Hi folks, Ned here again and today’s topic is short and sweet: Stop using SMB1. If you need this security patch, you already have a much bigger problem: you are still running SMB1.
The first step is to build a directory structure to hold the files that will be used in the CD creation process.
Many have by now (I’ve spoken to some, at least) and their customers might still just be running an out of date version – call your suppliers.
Starting in Windows 8.1 and Windows Server 2012 R2, we made removal of the SMB1 feature possible and trivially easy.
These will only affect the average business or user if you let them. We work carefully with partners in the storage, printer, and application spaces all over the world to ensure they provide at least SMB2 support and have done so with annual conferences and plugfests for six years. If you have older servers than WS2012 R2, now is good time to talk upgrade.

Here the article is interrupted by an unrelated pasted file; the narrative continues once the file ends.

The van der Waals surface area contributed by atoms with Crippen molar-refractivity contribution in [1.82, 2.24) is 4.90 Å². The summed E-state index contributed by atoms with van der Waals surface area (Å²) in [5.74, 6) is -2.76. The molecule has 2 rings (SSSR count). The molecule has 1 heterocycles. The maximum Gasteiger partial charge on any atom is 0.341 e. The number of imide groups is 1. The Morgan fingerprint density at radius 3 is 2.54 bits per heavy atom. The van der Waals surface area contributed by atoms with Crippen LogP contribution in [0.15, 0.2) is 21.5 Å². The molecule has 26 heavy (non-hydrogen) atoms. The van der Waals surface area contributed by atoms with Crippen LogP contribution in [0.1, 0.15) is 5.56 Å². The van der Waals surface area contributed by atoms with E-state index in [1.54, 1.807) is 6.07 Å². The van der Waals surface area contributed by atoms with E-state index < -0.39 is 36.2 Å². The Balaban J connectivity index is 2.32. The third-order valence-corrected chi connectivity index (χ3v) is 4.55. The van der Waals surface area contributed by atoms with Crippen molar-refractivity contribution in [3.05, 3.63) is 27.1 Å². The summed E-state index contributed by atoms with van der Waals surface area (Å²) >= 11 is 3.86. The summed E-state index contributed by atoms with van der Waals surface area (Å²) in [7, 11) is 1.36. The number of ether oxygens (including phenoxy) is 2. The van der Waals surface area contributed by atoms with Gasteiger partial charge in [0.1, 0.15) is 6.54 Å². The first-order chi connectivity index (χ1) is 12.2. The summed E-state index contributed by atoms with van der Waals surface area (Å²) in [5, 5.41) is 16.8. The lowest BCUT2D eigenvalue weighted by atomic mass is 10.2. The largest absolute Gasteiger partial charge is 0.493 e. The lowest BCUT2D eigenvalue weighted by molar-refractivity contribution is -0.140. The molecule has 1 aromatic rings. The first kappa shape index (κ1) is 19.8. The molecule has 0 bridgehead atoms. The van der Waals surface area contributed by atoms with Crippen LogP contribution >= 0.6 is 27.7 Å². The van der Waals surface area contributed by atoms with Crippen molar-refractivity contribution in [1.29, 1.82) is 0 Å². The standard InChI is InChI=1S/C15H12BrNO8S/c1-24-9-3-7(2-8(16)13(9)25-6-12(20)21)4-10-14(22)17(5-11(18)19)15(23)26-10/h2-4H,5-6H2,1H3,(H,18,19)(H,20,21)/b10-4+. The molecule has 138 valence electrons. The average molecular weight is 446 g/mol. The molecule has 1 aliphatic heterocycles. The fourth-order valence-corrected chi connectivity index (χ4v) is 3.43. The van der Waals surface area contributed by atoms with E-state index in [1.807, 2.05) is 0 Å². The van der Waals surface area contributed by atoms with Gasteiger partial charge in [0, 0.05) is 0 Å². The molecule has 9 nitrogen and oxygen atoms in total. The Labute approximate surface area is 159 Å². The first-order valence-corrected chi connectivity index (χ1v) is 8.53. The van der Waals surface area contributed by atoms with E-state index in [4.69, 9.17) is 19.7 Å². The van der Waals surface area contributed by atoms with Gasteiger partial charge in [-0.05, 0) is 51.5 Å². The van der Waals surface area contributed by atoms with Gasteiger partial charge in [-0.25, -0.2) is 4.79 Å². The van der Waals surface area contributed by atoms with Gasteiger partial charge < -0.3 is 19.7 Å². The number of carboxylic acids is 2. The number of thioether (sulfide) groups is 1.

Vendors are moving to upgrade their SMB2 support – see here: https://aka.ms/stillneedssmb1 For the ones who aren’t, their competitors are. Ok, that’s a bit extortionist – now is the time to talk to your blue teams, network teams, and other security folks about if and where they are seeing SMB1 usage on the network. If you still don’t know because this is a smaller shop, run your own network captures on a sample of your servers and clients, see if SMB1 appears.
Disabling Oplocks is not recommended by Microsoft, but required by some older software, often due to using legacy database technology.